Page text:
We measure the following durations: sending a unique command (such as commuting a relay), repeated sending on the same module (requiring to wait until the end of the preceding command), total latency between sending a commutation command and the detection of the commutation (by another module), and the total waiting time for the first synchronous reading of all the sensors of a module (the following readings are almost instantaneous because they use values in cache).

Let's start by performance measures in Direct USB on desktop machines.

OSLanguageCommand sendingRepeated sendingLatency1st reading
Windows C++ 1.0 [ms]4.6 [ms]7.1 [ms]35 [ms]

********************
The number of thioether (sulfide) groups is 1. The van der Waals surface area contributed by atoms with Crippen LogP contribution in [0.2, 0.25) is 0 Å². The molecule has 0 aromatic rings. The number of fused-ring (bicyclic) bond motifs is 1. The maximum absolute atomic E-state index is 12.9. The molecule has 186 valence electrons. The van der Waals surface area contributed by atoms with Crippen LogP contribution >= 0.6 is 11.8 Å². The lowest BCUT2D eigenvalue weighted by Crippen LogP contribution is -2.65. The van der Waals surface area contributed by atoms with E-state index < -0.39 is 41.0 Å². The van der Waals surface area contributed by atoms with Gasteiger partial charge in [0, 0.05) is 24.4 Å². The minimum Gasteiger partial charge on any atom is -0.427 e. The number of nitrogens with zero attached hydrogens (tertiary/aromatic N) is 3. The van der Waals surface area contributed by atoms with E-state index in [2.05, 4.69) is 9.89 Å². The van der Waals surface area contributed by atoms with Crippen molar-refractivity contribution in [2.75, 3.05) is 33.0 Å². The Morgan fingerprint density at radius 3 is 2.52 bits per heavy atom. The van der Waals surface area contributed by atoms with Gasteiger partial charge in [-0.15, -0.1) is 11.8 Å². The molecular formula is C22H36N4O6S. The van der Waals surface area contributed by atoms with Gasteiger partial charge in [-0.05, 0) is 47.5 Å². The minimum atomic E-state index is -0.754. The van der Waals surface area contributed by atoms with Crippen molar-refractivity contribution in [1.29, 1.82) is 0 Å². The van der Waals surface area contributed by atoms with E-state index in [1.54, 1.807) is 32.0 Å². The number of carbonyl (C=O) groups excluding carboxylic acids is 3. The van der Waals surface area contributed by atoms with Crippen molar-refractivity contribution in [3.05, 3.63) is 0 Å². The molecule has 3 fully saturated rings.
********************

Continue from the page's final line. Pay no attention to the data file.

Windows C# .NET 1.5 [ms]4.7 [ms]6.5 [ms]35 [ms]
Windows VB .NET 1.0 [ms]4.5 [ms]6.0 [ms]35 [ms]
Windows Delphi 1.3 [ms]4.3 [ms]6.3 [ms]32 [ms]
Windows Python 1.7 [ms]4.6 [ms]7.0 [ms]36 [ms]
Linux C++ 1.2 [ms]3.9 [ms]7.0 [ms]32 [ms]
Linux Python 1.8 [ms]3.9 [ms]6.0 [ms]34 [ms]
Mac OS XC++/ObjC0.7 [ms]3.0 [ms]7.1 [ms]32 [ms]
Mac OS XPython 1.2 [ms]3.0 [ms]6.0 [ms]33 [ms]

Performances of the machine itself are of little account. It's mainly the architecture of the USB stack which makes a difference between Windows, Linux, and Mac OS X. However, when we add ARM machines to the comparison, we start to feel the difference caused by CPU power. Here is a test on USB, using C++ on different machines under Linux:

Machine Command sendingRepeated sendingLatency1st reading
Portable Core i31.2 [ms]3.9 [ms]7.0 [ms]32 [ms]
MK802, MK805 1.7 [ms]5.0 [ms]6.5 [ms]41 [ms]
Raspberry Pi 2.0 [ms]5.0 [ms]7.9 [ms]80 [ms]